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article imageStudy suggests processed meats increase risk of heart disease

By Paris Franz     May 30, 2010 in Health
Researchers from Harvard University have found that eating processed meat such as sausages increases the likelihood of heart disease. Red meat seems not to be as harmful.
The team from Harvard School of Public Heath looked at 20 studies involving more than one million people from 10 countries, and found just 50g of processed meat a day raised the risk of both heart disease and diabetes. Yet eating twice as much unprocessed meat, such as beef, lamb or pork, posed no such risk.
The two forms of meat have a similar fat content, and the researchers have speculated that the difference may be explained by the salt and preservatives added to processed meats, according to the BBC. Salt can increase blood pressure, which is a key risk factor for heart disease.
On average, each 50g serving of processed meat per day - the equivalent of a sausage or a couple of rashers of bacon - was associated with a 42% higher chance of developing coronary heart disease and a 19% higher risk of diabetes.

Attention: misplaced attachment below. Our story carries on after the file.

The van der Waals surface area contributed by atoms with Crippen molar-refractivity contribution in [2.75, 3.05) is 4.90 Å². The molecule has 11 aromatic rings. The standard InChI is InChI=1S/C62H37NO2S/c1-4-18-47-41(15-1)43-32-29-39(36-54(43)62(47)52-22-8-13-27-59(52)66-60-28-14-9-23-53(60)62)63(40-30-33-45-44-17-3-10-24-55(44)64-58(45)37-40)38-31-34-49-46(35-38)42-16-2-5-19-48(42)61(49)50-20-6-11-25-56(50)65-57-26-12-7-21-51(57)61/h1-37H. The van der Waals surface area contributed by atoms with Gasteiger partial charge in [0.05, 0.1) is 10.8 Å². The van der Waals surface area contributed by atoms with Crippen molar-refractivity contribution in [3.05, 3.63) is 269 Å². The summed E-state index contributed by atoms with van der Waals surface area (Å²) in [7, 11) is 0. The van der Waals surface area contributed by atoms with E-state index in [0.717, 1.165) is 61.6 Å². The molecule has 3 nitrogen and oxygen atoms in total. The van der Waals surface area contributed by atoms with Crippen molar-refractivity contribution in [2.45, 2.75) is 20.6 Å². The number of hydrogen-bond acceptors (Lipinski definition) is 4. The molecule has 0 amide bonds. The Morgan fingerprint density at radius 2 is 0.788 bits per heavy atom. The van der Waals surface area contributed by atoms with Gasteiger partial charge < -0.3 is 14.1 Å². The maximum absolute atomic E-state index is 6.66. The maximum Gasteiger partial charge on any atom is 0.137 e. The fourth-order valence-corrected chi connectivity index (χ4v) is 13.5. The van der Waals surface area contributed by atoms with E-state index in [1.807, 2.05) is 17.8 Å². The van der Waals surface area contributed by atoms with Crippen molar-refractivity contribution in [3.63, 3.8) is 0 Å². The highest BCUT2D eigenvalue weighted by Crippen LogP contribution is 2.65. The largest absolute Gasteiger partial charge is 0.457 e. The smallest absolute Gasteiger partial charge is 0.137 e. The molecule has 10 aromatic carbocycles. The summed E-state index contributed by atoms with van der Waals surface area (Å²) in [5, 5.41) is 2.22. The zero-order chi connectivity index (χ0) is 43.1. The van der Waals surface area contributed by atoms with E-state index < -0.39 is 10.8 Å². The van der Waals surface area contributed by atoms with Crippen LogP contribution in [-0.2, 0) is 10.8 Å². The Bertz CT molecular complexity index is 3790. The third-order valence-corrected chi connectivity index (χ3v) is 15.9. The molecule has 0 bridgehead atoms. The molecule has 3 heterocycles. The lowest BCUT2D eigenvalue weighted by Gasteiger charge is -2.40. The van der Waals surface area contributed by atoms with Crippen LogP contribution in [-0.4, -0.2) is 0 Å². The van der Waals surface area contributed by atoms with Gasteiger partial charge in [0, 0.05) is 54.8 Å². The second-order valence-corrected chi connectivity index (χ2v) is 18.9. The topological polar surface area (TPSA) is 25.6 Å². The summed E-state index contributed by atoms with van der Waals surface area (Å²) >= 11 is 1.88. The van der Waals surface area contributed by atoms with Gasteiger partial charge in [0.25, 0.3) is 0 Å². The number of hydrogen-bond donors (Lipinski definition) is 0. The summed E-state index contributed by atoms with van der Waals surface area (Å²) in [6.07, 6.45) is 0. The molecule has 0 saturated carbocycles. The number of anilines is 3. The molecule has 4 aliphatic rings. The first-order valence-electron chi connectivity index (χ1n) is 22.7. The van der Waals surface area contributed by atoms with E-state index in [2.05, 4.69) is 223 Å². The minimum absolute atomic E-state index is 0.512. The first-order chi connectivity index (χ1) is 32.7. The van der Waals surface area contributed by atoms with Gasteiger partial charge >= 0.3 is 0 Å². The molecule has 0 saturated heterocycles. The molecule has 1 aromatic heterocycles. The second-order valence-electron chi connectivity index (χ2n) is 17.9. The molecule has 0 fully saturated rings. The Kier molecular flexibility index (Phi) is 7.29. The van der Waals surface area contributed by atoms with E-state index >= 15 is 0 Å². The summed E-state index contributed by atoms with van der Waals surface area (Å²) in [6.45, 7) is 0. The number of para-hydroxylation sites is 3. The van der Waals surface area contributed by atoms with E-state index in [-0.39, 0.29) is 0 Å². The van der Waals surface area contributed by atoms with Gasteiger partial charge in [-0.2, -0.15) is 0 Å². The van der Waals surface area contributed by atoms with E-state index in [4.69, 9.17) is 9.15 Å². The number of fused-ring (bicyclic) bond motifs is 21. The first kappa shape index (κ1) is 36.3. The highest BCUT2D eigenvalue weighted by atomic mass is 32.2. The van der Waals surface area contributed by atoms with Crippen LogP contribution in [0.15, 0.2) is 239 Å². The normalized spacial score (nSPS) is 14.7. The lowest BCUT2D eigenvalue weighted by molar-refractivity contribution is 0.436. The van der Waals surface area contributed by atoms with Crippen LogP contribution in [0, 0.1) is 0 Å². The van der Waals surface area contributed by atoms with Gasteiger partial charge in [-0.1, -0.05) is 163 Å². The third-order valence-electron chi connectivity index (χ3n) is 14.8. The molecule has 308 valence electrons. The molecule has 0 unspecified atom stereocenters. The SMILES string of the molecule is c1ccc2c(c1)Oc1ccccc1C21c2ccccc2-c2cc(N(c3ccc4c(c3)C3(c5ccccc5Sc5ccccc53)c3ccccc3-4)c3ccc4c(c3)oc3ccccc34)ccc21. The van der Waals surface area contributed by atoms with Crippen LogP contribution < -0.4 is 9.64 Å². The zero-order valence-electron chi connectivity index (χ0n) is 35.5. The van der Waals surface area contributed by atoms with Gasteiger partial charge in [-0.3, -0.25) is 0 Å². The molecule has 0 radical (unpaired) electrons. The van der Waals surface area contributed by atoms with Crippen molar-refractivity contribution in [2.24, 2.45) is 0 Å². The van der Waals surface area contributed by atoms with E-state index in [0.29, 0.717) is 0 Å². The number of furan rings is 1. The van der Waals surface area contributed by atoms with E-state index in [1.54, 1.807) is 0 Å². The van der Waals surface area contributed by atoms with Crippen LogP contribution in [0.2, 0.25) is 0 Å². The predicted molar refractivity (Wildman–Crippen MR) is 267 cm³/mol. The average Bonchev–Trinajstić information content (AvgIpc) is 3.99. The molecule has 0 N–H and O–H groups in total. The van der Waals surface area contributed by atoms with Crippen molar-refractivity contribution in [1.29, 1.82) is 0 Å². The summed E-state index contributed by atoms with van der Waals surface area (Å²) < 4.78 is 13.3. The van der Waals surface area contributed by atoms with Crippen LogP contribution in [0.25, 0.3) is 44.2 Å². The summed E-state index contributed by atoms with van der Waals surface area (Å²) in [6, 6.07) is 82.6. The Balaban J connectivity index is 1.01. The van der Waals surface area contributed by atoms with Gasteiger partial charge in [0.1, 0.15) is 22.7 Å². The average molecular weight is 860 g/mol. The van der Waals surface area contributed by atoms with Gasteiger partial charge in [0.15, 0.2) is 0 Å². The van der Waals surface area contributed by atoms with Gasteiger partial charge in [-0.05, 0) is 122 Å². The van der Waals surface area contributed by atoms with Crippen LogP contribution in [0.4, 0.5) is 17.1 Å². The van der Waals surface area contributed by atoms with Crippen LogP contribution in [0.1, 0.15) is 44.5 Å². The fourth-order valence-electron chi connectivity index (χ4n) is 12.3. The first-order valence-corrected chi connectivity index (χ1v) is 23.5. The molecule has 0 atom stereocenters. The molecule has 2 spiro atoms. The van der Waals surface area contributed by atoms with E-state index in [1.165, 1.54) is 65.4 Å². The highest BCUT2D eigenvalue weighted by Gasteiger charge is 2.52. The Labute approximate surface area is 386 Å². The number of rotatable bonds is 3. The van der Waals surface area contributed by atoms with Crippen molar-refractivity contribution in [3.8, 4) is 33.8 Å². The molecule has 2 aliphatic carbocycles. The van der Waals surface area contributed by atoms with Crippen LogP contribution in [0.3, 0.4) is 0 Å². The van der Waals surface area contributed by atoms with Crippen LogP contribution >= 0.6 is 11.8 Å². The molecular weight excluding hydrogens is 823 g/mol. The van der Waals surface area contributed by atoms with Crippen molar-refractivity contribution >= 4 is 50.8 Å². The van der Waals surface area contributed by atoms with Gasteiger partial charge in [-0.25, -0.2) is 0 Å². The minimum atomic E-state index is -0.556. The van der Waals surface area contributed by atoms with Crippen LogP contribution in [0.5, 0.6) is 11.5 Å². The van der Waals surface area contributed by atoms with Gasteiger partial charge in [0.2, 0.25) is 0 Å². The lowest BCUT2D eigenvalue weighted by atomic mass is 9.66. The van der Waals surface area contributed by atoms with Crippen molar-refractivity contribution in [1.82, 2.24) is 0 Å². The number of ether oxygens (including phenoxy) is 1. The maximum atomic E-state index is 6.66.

While good news for fans of red meat, it still pays to be careful in preparing food. "If you like red meat, this can still be included as part of a balanced heart-healthy diet,” Victoria Taylor, senior heart health dietician at the British Heart Foundation, told the BBC. “Go for lean cuts and aim to cook from scratch using healthier cooking methods like grilling or baking. If you need to add flavour, then try using fresh and dried herbs, spices and chillies instead of salt."
More about Heart disease, Processed meats, Diabetes risk
 
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